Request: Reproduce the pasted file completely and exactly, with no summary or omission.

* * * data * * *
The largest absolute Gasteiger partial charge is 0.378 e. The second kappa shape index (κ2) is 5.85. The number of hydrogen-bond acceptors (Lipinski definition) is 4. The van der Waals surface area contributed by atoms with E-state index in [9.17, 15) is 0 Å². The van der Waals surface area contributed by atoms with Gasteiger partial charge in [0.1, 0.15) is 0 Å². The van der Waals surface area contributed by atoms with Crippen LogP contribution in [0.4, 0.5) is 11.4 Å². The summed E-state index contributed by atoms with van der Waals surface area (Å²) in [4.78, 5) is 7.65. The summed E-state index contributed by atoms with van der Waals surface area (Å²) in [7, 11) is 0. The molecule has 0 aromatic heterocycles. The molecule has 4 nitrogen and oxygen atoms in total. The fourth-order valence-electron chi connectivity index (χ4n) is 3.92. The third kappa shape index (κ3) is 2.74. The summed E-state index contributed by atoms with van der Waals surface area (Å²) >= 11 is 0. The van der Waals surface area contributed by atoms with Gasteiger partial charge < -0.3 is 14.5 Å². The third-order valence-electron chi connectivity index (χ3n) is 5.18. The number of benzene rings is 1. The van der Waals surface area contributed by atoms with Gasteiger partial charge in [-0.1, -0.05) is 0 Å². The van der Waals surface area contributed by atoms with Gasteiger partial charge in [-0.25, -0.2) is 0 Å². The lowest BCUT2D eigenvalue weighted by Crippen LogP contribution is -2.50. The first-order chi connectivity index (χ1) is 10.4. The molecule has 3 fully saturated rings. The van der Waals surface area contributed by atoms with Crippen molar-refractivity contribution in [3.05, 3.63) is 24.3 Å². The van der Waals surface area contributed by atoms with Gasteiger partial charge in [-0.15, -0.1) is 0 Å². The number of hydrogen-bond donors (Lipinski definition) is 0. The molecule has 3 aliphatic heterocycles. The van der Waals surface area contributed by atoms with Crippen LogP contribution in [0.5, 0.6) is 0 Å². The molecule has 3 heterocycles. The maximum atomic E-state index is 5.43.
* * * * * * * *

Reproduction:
The largest absolute Gasteiger partial charge is 0.378 e. The second kappa shape index (κ2) is 5.85. The number of hydrogen-bond acceptors (Lipinski definition) is 4. The van der Waals surface area contributed by atoms with E-state index in [9.17, 15) is 0 Å². The van der Waals surface area contributed by atoms with Gasteiger partial charge in [0.1, 0.15) is 0 Å². The van der Waals surface area contributed by atoms with Crippen LogP contribution in [0.4, 0.5) is 11.4 Å². The summed E-state index contributed by atoms with van der Waals surface area (Å²) in [4.78, 5) is 7.65. The summed E-state index contributed by atoms with van der Waals surface area (Å²) in [7, 11) is 0. The molecule has 0 aromatic heterocycles. The molecule has 4 nitrogen and oxygen atoms in total. The fourth-order valence-electron chi connectivity index (χ4n) is 3.92. The third kappa shape index (κ3) is 2.74. The summed E-state index contributed by atoms with van der Waals surface area (Å²) >= 11 is 0. The van der Waals surface area contributed by atoms with Gasteiger partial charge < -0.3 is 14.5 Å². The third-order valence-electron chi connectivity index (χ3n) is 5.18. The number of benzene rings is 1. The van der Waals surface area contributed by atoms with Gasteiger partial charge in [-0.1, -0.05) is 0 Å². The van der Waals surface area contributed by atoms with Gasteiger partial charge in [-0.25, -0.2) is 0 Å². The lowest BCUT2D eigenvalue weighted by Crippen LogP contribution is -2.50. The first-order chi connectivity index (χ1) is 10.4. The molecule has 3 fully saturated rings. The van der Waals surface area contributed by atoms with Crippen molar-refractivity contribution in [3.05, 3.63) is 24.3 Å². The van der Waals surface area contributed by atoms with Gasteiger partial charge in [-0.15, -0.1) is 0 Å². The number of hydrogen-bond donors (Lipinski definition) is 0. The molecule has 3 aliphatic heterocycles. The van der Waals surface area contributed by atoms with Crippen LogP contribution in [0.5, 0.6) is 0 Å². The molecule has 3 heterocycles. The maximum atomic E-state index is 5.43.